Greetings and hello, newcomers and old readers alike. Perhaps you fall somewhere in the middle of those two extreme demographic ranges. Maybe you are a snow crab fisherman in your 40s, visiting relatives in New Zealand. These are only a handful of things that I have no way of knowing, because WordPress doesn’t have a demographic option in their statistics.
A few weeks ago, actually come to think of it, almost a month and a half ago, I left for a vacation down to North Carolina spanning about six days through Memorial Day. Days before I left, I discovered something about myself, and that’s that I might want a PSP. All because I had stumbled upon some Final Fantasy VII discussion, and someone mentioned a mysterious game I had never heard of: Final Fantasy VII: Crisis Core. Only available on the PSP.
Ah, but the PSP may have fallen under your radar as well! So, what’s a PSP?
The PSP, of course, is none other than Sony’s first foray into the handheld gaming business. The Playstation Portable was released in 2005 in the west, and was the first real competitor that Nintendo ever faced with their portable lineup. Looking at modern times, the Vita and the 3DS may be rivals, or at least they were several years ago when they first launched, but both seemed to target very different player demographics. I believe this was the same case as the PSP and the Nintendo DS back in 2005.
While I was in my unofficial, unintentional hiatus from Nintendo around that time, I didn’t play the Nintendo DS very much, and the PSP itself didn’t even appear on my radar, as I was far more focused on PC gaming.
Isn’t it funny how years later, something can suddenly appear in front of you, and you can only ask, “where have you been all my life?”
It happened with the 3DS two years ago. Then about a year ago with the Vita. Here we are, for the third year in a row, and I find myself owning a beautiful, shiny blue PSP!
At the time of release, dedicated handhelds had been failing left and right, beginning with the Neo Geo Pocket and ending with the Nokia N-Gage. Perhaps being hindered by poor battery life running underpowered mobile-grade graphical processors, it would seem like anything new on the market was doomed to an early demise. However, it’s not surprising to see how, given the graphical processing prowess that still holds up today in 2017, the PSP broke the trend of dedicated handhelds crashing and burning.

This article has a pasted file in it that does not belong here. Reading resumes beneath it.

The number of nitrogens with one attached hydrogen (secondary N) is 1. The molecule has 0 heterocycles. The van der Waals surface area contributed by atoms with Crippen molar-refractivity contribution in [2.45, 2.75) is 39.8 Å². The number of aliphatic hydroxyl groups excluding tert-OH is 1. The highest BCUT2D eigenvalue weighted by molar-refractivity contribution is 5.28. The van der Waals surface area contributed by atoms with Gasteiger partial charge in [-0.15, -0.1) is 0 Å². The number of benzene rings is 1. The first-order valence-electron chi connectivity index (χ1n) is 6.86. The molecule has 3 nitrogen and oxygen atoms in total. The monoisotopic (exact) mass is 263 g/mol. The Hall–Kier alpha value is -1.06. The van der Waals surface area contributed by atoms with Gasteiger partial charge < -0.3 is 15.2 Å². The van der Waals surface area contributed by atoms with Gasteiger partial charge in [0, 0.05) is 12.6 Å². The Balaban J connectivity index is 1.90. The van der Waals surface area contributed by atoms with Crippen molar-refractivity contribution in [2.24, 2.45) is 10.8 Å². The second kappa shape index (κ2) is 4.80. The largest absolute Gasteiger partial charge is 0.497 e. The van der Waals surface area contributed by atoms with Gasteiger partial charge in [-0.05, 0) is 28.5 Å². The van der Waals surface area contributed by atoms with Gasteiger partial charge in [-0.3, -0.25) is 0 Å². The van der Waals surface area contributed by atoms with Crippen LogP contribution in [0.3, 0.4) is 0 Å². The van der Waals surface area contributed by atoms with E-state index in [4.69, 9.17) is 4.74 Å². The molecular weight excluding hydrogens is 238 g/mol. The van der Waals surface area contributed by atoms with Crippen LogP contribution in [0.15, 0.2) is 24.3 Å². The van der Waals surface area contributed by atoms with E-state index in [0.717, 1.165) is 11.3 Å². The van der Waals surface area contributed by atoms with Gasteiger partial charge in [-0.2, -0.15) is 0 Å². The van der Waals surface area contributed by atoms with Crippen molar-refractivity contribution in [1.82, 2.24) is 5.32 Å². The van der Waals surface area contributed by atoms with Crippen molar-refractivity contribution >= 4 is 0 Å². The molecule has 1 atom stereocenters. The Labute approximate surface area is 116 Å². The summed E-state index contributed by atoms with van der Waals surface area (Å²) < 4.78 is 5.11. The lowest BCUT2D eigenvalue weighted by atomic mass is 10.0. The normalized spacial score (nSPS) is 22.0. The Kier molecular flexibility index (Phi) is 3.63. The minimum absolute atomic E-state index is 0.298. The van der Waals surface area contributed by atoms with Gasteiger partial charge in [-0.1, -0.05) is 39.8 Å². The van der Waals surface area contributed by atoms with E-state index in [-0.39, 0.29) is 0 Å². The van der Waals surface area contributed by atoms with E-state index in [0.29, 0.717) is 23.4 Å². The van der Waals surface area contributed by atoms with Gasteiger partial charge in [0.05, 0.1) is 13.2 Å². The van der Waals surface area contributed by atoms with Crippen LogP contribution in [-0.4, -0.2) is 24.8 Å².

It boasted multimedia capabilities and impressive, console-quality games on a handheld. What wasn’t to love?
Well for one, the games came on a strange new medium dubbed the UMD, or Universal Media Disc, a mini-CD wrapped inside of a chunk of ugly plastic that made quite the racket when the games were loading. Now, years later, and you’ll be hard-pressed to find a used PSP with a fully functional set of features, UMD drive failure being one of the most common occurences. It turns out, heavily complicating the mechanical process of reading a game disc on a device that can potentially take some abuse isn’t the greatest idea.
Then of course, there was the issue of the proprietary memory cards.
Do you see the recurring theme here? Sony really sucks when it comes to making business decisions about storage. They don’t learn at all, do they?
There were some other issues with the PSP, but overall it still performed quite well, contrary to the Vita of years later.
Fast forward to the present, and there I sat, on my laptop, minutes away from loading up the truck and heading down the coast on vacation, staring at eBay auctions. I had stumbled into a rabbit hole of dirt cheap complete-in-box games for the PSP, a system that at the time, I didn’t even own. These things were between $3 and $5, shipped.
But what if they all sell out before I find a PSP? These are actually thoughts that go through my head. Collecting games is addicting.
I restrained myself enough and managed to squeeze out an order of three games, the existence of two of them I had only just learned about minutes before my fiancée pulled me out the door to begin the 9 hour drive. One of those three was Crisis Core, so I was set. I just, you know, needed to find a PSP.
“Maybe I can find one in North Carolina? I heard they have stores down there.”
While on vacation, I happened to mention to my in-laws that I collect human remains and turn their severed limbs into lampshades to sell on Etsy. Or at least that’s what you’d think I said based on their reaction when I told them that I collect and play old video games.
Listen – I’ve made the tragic mistake of telling people about my hobbies, and the video game one really takes people for a whirl sometimes. It seems this is the typical reaction from people who have never been exposed to video games when they learn that, yes, indeed, not just small children enjoy interactive entertainment on a screen.